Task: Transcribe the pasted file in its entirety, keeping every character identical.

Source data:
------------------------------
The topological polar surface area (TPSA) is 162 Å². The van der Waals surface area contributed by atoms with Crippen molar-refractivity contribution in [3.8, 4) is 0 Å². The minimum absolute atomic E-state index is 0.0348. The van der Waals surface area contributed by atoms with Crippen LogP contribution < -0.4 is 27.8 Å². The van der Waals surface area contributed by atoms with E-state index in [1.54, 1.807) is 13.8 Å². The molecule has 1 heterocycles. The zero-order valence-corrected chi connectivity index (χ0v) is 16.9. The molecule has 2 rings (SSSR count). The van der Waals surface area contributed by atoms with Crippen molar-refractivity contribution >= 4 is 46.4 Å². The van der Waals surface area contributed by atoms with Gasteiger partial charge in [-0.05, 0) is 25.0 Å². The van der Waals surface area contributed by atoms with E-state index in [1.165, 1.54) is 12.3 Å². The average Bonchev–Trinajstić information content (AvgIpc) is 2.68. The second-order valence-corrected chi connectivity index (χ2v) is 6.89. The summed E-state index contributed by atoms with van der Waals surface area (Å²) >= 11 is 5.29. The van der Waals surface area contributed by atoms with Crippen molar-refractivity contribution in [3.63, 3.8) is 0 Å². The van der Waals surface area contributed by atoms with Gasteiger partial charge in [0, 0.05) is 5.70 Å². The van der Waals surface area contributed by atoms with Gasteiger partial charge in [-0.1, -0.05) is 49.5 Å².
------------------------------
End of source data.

The topological polar surface area (TPSA) is 162 Å². The van der Waals surface area contributed by atoms with Crippen molar-refractivity contribution in [3.8, 4) is 0 Å². The minimum absolute atomic E-state index is 0.0348. The van der Waals surface area contributed by atoms with Crippen LogP contribution < -0.4 is 27.8 Å². The van der Waals surface area contributed by atoms with E-state index in [1.54, 1.807) is 13.8 Å². The molecule has 1 heterocycles. The zero-order valence-corrected chi connectivity index (χ0v) is 16.9. The molecule has 2 rings (SSSR count). The van der Waals surface area contributed by atoms with Crippen molar-refractivity contribution >= 4 is 46.4 Å². The van der Waals surface area contributed by atoms with Gasteiger partial charge in [-0.05, 0) is 25.0 Å². The van der Waals surface area contributed by atoms with E-state index in [1.165, 1.54) is 12.3 Å². The average Bonchev–Trinajstić information content (AvgIpc) is 2.68. The second-order valence-corrected chi connectivity index (χ2v) is 6.89. The summed E-state index contributed by atoms with van der Waals surface area (Å²) >= 11 is 5.29. The van der Waals surface area contributed by atoms with Crippen molar-refractivity contribution in [3.63, 3.8) is 0 Å². The van der Waals surface area contributed by atoms with Gasteiger partial charge in [0, 0.05) is 5.70 Å². The van der Waals surface area contributed by atoms with Gasteiger partial charge in [-0.1, -0.05) is 49.5 Å².